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Cablegate: Argentina Boosts Export Taxes On Major Ag Commodities,

VZCZCXYZ0001
RR RUEHWEB

DE RUEHBU #0328/01 0741347
ZNR UUUUU ZZH
R 141347Z MAR 08
FM AMEMBASSY BUENOS AIRES
TO RUEHC/SECSTATE WASHDC 0466
INFO RUEHRC/DEPT OF AGRICULTURE USD FAS WASHINGTON DC
RUEATRS/DEPT OF TREASURY WASHINGTON DC
RUCPDOC/DEPT OF COMMERCE WASHINGTON DC
RUEHC/DEPT OF LABOR WASHINGTON DC
RHMFIUU/HQ USSOUTHCOM MIAMI FL
RUCNMER/MERCOSUR COLLECTIVE

UNCLAS BUENOS AIRES 000328

SIPDIS

SIPDIS
SENSITIVE

TREASURY FOR LTRAN AND MMALLOY
E FOR THOMAS PIERCE
PASS USTR FOR DUCKWORTH
USDOC FOR 4322/ITA/MAC/OLAC/PEACHER
US SOUTHCOM FOR POLAD

E.O. 12958: N/A
TAGS: EAGR ECON ENRG EPET AR
SUBJECT: ARGENTINA BOOSTS EXPORT TAXES ON MAJOR AG COMMODITIES,
SECTOR RESPONDS WITH STRIKE


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Summary
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1. (SBU) Economy Minister Lousteau on March 12 announced a
modification of Argentina's agricultural export tax regime under
which taxes on soy and sunflower exports were substantially
increased, taxes on wheat and corn nominally lowered, and all four
will move for the next four years will move in tandem with
international commodity prices. The GoA's goal is to raise up to
US$ 1 billion in additional revenue, prevent the pass-through of
higher global commodity prices to domestic food prices. The overall
effect will be to reduce the incentive for producers to expand
soybean acreage, incent increase production of grain crops, and
lower overall agricultural sector profitability. While the GoA's
goal of boosting its primary fiscal surplus is laudable, this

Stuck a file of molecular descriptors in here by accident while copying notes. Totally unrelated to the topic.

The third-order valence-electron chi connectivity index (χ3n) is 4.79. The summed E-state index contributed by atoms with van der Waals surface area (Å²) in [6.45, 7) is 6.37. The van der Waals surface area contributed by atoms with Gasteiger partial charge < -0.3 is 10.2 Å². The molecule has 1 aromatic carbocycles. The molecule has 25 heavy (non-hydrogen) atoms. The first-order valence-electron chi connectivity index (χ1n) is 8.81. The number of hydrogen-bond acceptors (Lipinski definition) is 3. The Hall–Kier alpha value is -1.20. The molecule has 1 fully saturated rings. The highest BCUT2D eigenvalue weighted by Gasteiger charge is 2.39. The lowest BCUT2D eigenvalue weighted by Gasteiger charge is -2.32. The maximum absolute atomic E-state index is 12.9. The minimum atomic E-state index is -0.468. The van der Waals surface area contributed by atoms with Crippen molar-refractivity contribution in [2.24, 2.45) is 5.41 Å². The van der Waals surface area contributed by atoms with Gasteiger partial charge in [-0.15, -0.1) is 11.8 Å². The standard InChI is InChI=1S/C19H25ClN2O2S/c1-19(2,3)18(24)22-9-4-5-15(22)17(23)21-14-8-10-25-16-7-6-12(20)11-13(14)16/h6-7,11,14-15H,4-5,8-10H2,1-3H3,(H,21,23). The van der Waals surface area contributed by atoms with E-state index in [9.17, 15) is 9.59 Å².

particular revenue raising mechanism risks discouraging the
allocation of economic resources to Argentina's efficient and
competitive agricultural sector. It also raises GoA fiscal account
exposure to the international commodities cycle. In protest over
expanding GoA intervention in the sector, Argentina's four
predominant agricultural entities are supporting a two-day strike by
the sector. END SUMMARY.

-----------------------------------------
ARGENTINA IMPLEMENTS SLIDING EXPORT TAXES
-----------------------------------------

2. (U) On March 11 the GOA closed export registrations for all major
grains and oilseeds for a period of two days (later extended to
three days), indicating an imminent increase in export taxes for
those products. The following day, Wednesday, March 12, Economy
Minister Lousteau announced a change in the regime of taxes on
agricultural exports and their derivatives. For at least the next
four years, agricultural export taxes will move in tandem with
commodity prices with the export tax regime modified to implement a
sliding tax, based on FOB prices for soybeans, sunflowerseed, wheat,
and corn. At current prices, the applied tax on soybeans increased
from 35 to 44.1 percent, while the tax on sunflowerseed rose from 32
to 39 percent. Corn and wheat taxes were slightly reduced as a
result of the action to 24.2 percent (from 25) and 27.1 percent
(from 28), respectively. Additionally, the Minister of Economy
indicated that part of the revenue will be used to subsidize other
agricultural sectors, such as meats, dairy, and to encourage
increased use of fertilizers.

----------------------------------
DIFFERENTIAL EXPORT TAXES CONTINUE
----------------------------------

3. (U) In addition to changing the export taxes on primary products,